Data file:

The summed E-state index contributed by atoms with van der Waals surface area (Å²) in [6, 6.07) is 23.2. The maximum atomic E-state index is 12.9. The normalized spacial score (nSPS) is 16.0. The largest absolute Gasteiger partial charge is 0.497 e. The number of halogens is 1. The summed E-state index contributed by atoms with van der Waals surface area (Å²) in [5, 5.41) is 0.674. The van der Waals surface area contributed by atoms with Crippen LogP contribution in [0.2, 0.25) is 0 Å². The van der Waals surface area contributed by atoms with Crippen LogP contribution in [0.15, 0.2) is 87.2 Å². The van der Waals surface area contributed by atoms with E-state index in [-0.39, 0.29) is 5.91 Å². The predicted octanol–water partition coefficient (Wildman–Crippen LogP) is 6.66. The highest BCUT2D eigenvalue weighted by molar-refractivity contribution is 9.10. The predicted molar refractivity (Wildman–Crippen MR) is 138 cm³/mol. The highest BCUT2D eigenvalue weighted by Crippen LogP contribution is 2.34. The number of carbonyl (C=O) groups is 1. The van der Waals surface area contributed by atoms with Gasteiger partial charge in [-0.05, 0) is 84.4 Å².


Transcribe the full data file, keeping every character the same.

The summed E-state index contributed by atoms with van der Waals surface area (Å²) in [6, 6.07) is 23.2. The maximum atomic E-state index is 12.9. The normalized spacial score (nSPS) is 16.0. The largest absolute Gasteiger partial charge is 0.497 e. The number of halogens is 1. The summed E-state index contributed by atoms with van der Waals surface area (Å²) in [5, 5.41) is 0.674. The van der Waals surface area contributed by atoms with Crippen LogP contribution in [0.2, 0.25) is 0 Å². The van der Waals surface area contributed by atoms with Crippen LogP contribution in [0.15, 0.2) is 87.2 Å². The van der Waals surface area contributed by atoms with E-state index in [-0.39, 0.29) is 5.91 Å². The predicted octanol–water partition coefficient (Wildman–Crippen LogP) is 6.66. The highest BCUT2D eigenvalue weighted by molar-refractivity contribution is 9.10. The predicted molar refractivity (Wildman–Crippen MR) is 138 cm³/mol. The highest BCUT2D eigenvalue weighted by Crippen LogP contribution is 2.34. The number of carbonyl (C=O) groups is 1. The van der Waals surface area contributed by atoms with Gasteiger partial charge in [-0.05, 0) is 84.4 Å².